Patellofemoral Pain Syndrome
Patellofemoral pain syndrome, also called “runner’s knee”, is one of the more common sports related injuries affecting the knee, and refers to a condition that causes pain behind and around the knee cap.
Patellofemoral pain syndrome, also called “runner’s knee”, is one of the more common sports related injuries affecting the knee, and refers to a condition that causes pain behind and around the knee cap. The patella, or knee cap, fits into grooves in the femur (the thigh bone) and is also attached to the tibia (shin bone) and the quadriceps muscles in the thigh. As the patella moves within the grooves of the femur (it can move in many directions), irritation may develop, causing pain.
What causes Patellofemoral Pain Syndrome?
The exact cause of patellofemoral pain syndrome is unknown but the condition appears more often in athletes that engage in high impact sports, such as running, jumping, bicycling and walking. Body alignment issues, such as those caused by differences in muscle strength, balance, or unequal physical development may contribute to the condition. Other causes may include overpronation of the feet, wearing improper or worn out footwear while exercising, or undeveloped muscle strength in the thighs.
What are the symptoms of Patellofemoral Pain Syndrome?
The most common symptom of patellofemoral pain syndrome is pain that is felt behind the knee cap that increases with activity or after long periods of inactivity. The pain may be felt in one or both knees and is usually most severe when walking down stairs or downhill. The knees may swell or feel tender and there may be a grinding sensation felt when moving the knee. In severe cases, pain is intense enough to make it difficult to bend or straighten the knee.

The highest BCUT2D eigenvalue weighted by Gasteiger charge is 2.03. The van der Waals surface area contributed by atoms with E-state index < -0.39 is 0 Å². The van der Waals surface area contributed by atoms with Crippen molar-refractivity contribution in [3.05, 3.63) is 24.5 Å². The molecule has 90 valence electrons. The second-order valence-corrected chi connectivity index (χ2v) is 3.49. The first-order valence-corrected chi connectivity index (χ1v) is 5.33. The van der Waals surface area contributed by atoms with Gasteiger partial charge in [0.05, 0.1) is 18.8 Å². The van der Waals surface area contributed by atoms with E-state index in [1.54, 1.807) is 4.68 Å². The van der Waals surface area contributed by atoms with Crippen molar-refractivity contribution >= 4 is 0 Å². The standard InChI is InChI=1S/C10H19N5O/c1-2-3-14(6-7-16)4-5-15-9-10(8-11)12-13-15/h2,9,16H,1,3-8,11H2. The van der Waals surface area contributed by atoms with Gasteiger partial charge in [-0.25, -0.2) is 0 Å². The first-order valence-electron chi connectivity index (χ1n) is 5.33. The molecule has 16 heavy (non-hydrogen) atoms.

How is Patellofemoral Pain Syndrome diagnosed?
A medical professional will perform a physical exam and will ask questions related to when the symptoms began, what activities caused the symptoms, what worsens or relieves symptoms, and the relative severity of symptoms. The knee will be examined for swelling, tenderness, pain and mobility. Symptoms will be assessed along with various movements. X-rays and an MRI may be ordered to get a better view of the knee area and to rule out any other injuries, but are not always necessary for diagnosis.
When should I seek care for Patellofemoral Pain Syndrome?
If you develop pain under or around the knee cap that does not improve following a period of rest or avoidance of activities that exacerbate the pain, you should seek medical advice. If the pain occurs following a fall or other traumatic impact or pain is accompanied by redness, warmth and swelling, you should seek immediate medical attention.
What will the treatment for Patellofemoral Pain Syndrome consist of?
Treatment for patellofemoral pain syndrome begins with rest, application of ice, elevation, and avoidance of activities that exacerbate pain. Nonsteridal anti-inflammatory medications can be taken to reduce pain and swelling. Physical therapy is often recommended and includes stretching, flexibility and strengthening exercises, as well as exercises intended to compensate for strength and balance discrepancies that may be causing pain. Wearing a supportive knee sleeve during activity or orthotics to correct overpronation of feet may also help alleviate symptoms. Patellofemoral pain syndrome is often a chronic condition, however, so recurrences of symptoms may require additional treatment and ongoing exercises to strengthen the surrounding muscles. Surgery is rarely recommended for this condition, but is a last resort option if symptoms don’t improve following more conservative treatments.
Which muscle groups/joints are commonly affected by Patellofemoral Pain Syndrome?
Patellofemoral pain syndrome causes pain behind and around the knee cap. The knee cap (patella) is connected to the femur (thigh bone), quadriceps (thigh muscles), and shin bone.
What type of results should I expect from the treatment of Patellofemoral Pain Syndrome?
Those with patellofemoral pain syndrome will generally see improvement of pain following a period of rest, conservative treatments, and avoidance of activities that exacerbate pain. The length of time it takes to improve enough so that regular activities can be resumed will depend in part on what is causing the condition and how long it was going on before treatment began, although it usually takes a period of several weeks or a few months to see improvement. Patellofemoral pain syndrome is a chronic condition that is likely to recur, so it is important to maintain strengthening exercises and to follow guidelines for proper footwear replacement to avoid a recurrence of symptoms.